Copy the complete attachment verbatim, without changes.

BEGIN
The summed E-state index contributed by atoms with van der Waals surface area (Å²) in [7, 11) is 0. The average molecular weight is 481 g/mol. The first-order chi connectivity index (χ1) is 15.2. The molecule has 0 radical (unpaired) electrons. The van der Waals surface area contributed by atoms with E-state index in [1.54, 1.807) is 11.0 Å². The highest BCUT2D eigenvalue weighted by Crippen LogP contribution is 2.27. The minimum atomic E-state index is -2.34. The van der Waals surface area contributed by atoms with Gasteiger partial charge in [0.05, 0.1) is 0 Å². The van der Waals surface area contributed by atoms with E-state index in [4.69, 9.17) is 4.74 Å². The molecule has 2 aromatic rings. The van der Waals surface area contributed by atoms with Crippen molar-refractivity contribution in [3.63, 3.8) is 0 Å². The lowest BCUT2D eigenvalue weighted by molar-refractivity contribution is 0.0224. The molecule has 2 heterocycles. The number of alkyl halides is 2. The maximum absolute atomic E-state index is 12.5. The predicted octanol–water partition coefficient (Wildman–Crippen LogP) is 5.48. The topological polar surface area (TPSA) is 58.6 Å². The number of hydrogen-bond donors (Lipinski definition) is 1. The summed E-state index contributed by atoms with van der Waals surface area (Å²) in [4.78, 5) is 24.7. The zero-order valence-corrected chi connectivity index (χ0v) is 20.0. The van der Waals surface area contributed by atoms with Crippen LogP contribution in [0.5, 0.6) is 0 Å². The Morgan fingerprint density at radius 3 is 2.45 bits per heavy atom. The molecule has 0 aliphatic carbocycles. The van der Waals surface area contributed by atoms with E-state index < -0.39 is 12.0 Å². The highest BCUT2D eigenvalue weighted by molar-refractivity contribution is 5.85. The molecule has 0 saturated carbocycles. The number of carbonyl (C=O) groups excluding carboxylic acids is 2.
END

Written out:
The summed E-state index contributed by atoms with van der Waals surface area (Å²) in [7, 11) is 0. The average molecular weight is 481 g/mol. The first-order chi connectivity index (χ1) is 15.2. The molecule has 0 radical (unpaired) electrons. The van der Waals surface area contributed by atoms with E-state index in [1.54, 1.807) is 11.0 Å². The highest BCUT2D eigenvalue weighted by Crippen LogP contribution is 2.27. The minimum atomic E-state index is -2.34. The van der Waals surface area contributed by atoms with Gasteiger partial charge in [0.05, 0.1) is 0 Å². The van der Waals surface area contributed by atoms with E-state index in [4.69, 9.17) is 4.74 Å². The molecule has 2 aromatic rings. The van der Waals surface area contributed by atoms with Crippen molar-refractivity contribution in [3.63, 3.8) is 0 Å². The lowest BCUT2D eigenvalue weighted by molar-refractivity contribution is 0.0224. The molecule has 2 heterocycles. The number of alkyl halides is 2. The maximum absolute atomic E-state index is 12.5. The predicted octanol–water partition coefficient (Wildman–Crippen LogP) is 5.48. The topological polar surface area (TPSA) is 58.6 Å². The number of hydrogen-bond donors (Lipinski definition) is 1. The summed E-state index contributed by atoms with van der Waals surface area (Å²) in [4.78, 5) is 24.7. The zero-order valence-corrected chi connectivity index (χ0v) is 20.0. The van der Waals surface area contributed by atoms with Crippen LogP contribution in [0.5, 0.6) is 0 Å². The Morgan fingerprint density at radius 3 is 2.45 bits per heavy atom. The molecule has 0 aliphatic carbocycles. The van der Waals surface area contributed by atoms with E-state index < -0.39 is 12.0 Å². The highest BCUT2D eigenvalue weighted by molar-refractivity contribution is 5.85. The molecule has 0 saturated carbocycles. The number of carbonyl (C=O) groups excluding carboxylic acids is 2.